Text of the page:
Australian investors tend to know most about local companies. We know all our biggest banks, our mining giants, and, following a period of rock bottom interest rates, tech companies like Afterpay and WiseTech have gone from small startups to household names.

Few of us, however, would know what the equivalent to our large-caps would be in other regions. Who reigns in Austria? Which of its companies are undervalued? And what are their market caps?

Well, look no further. We have visualised this in one handy map. It enables you to search across Europe for the top stocks by market cap size, alongside Morningstar Star Rating, if they have one.

The UK’s biggest three stocks are AstraZeneca (AZN), Shell (SHEL) and HSBC (HSBA). The former two are of similar market cap size, at around €180 billion, while the latter hovers at €126 billion – for ease, we have converted all valuations to Euros.

Of the three stocks, however, HSBC is currently trading at a slight discount, with a rating of four stars. AstraZeneca and Shell, on the other hand, are considered to be fairly valued.

Crossing the channel to France, we see that the country's top three stocks are currently overvalued. The biggest, two-Star LVMH (MC), has a market cap of a whopping €338 billion, significantly higher than second-largest stock L’Oreal (OR), and more than twice that of the third-largest company, Hermes (RMS).

Those two, however, are both significantly overvalued, trading in one-star territory after seeing the benefits from the pandemic, which sent all three stocks soaring. Luxury brands were positively affected by people's increased savings, while the global consumption of beauty products keeps on rising.

We also find overvalued companies in Scandinavia, where Danish Novo Nordisk (NOVO B), the biggest company in the region, and Norwegian Equinor (EQNR) each have two-star ratings. However, Sweden's Atlas Copco (ATCO A) is the most overvalued, and currently trades in one-star territory.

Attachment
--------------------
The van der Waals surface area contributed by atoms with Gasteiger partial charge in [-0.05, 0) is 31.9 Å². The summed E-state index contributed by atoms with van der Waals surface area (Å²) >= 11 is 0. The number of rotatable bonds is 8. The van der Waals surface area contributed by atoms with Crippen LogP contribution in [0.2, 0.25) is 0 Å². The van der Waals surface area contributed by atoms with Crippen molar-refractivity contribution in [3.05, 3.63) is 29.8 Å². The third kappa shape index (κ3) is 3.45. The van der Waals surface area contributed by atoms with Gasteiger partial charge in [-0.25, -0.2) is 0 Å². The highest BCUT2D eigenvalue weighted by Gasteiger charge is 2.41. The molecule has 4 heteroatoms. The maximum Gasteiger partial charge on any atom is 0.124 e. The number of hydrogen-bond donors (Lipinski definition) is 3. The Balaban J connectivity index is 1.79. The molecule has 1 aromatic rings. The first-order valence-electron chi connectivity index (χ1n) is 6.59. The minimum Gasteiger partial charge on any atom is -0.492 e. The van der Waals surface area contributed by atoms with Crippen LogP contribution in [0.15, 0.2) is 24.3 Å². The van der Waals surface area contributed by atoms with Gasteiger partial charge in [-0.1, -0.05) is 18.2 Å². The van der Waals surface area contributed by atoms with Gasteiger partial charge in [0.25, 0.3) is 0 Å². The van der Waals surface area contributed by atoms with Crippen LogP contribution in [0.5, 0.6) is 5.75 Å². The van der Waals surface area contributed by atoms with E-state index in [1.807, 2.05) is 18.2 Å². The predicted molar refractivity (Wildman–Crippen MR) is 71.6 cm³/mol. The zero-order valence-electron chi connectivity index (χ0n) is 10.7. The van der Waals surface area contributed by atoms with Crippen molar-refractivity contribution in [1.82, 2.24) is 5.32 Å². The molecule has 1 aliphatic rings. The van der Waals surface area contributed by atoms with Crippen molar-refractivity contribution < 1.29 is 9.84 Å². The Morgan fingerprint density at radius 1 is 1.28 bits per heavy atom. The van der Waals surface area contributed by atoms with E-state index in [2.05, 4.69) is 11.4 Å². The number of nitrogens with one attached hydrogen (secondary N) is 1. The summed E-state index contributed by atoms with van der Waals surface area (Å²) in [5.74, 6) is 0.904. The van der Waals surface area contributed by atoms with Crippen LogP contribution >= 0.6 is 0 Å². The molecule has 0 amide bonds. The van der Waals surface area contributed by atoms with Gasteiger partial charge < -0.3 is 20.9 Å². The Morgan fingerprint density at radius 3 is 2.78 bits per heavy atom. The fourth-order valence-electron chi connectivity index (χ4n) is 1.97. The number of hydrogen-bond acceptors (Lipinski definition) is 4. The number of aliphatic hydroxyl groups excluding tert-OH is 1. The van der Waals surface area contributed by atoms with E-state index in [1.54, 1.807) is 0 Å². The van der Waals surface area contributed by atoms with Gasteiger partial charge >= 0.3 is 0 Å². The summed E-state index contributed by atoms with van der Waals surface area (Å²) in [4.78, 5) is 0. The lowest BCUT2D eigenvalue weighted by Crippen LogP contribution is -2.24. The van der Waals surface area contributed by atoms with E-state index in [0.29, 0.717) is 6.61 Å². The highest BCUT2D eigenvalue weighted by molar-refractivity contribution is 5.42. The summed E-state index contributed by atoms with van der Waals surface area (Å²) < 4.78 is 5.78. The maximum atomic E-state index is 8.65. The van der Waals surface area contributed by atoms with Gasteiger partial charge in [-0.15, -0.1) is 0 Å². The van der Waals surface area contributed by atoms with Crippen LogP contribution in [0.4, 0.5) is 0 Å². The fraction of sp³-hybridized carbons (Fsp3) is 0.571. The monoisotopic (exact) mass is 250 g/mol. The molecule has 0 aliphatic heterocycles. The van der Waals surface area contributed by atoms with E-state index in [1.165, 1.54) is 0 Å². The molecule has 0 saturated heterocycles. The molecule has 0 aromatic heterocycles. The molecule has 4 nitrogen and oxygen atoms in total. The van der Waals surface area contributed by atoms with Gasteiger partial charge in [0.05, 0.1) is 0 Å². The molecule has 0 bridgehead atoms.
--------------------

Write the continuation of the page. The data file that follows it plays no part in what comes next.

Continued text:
Sector Differences

The top stocks for each region are also representative of which sectors rule across Europe.

For its part, the UK is a largely cyclical market, with sectors like financial services taking up large parts of the index. The Nordics are categorised as mainly sensitive countries, being big on energy and industrials.

This categorisation provides a handy guide to the weighting of the types of stock in a market. It also helps clarify whether there is any competition, where opportunities lie, and which countries are likely to be impacted by economic booms and busts.

Both Spain and Italy are largely cyclical markets too, and are pretty much ruled by financial services stocks. However, neither of the countries’ biggest stocks belongs in that category – and both have star ratings of five.

Spanish Industria De Diseno Textil (ITX) is the number-one apparel company by revenue in Western Europe and globally, and owns fast-fashion brand Zara. Morningstar did lower its fair value estimate due to the disruption caused by Russia’s invasion of Ukraine, but analysts believe the share price decline more than reflects the current risks.

Italian energy company Enel (ENEL) also has five stars. The company has had an uphill battle since 2008, but Morningstar analysts believe its fundamentals are not priced in, and its renewable business has limited exposure to Russia. The company also recently announced a 6% dividend hike per share this year.

Germany is another cyclical market. Its top stocks are: SAP (SAP), Siemens (SIE) and Volkswagen (VOW). The first and last of these is currently trading in four-star territory.

And finally: the Netherlands. The Dutch market is slightly less sensitive to business cycles due to its techy constituents, and there are some deals to be had among its largest stocks too. Semiconductor company ASML (ASML) is slightly undervalued with a four-star rating, but payments provider Adyen (ADYEN) is trading within its fair value estimate.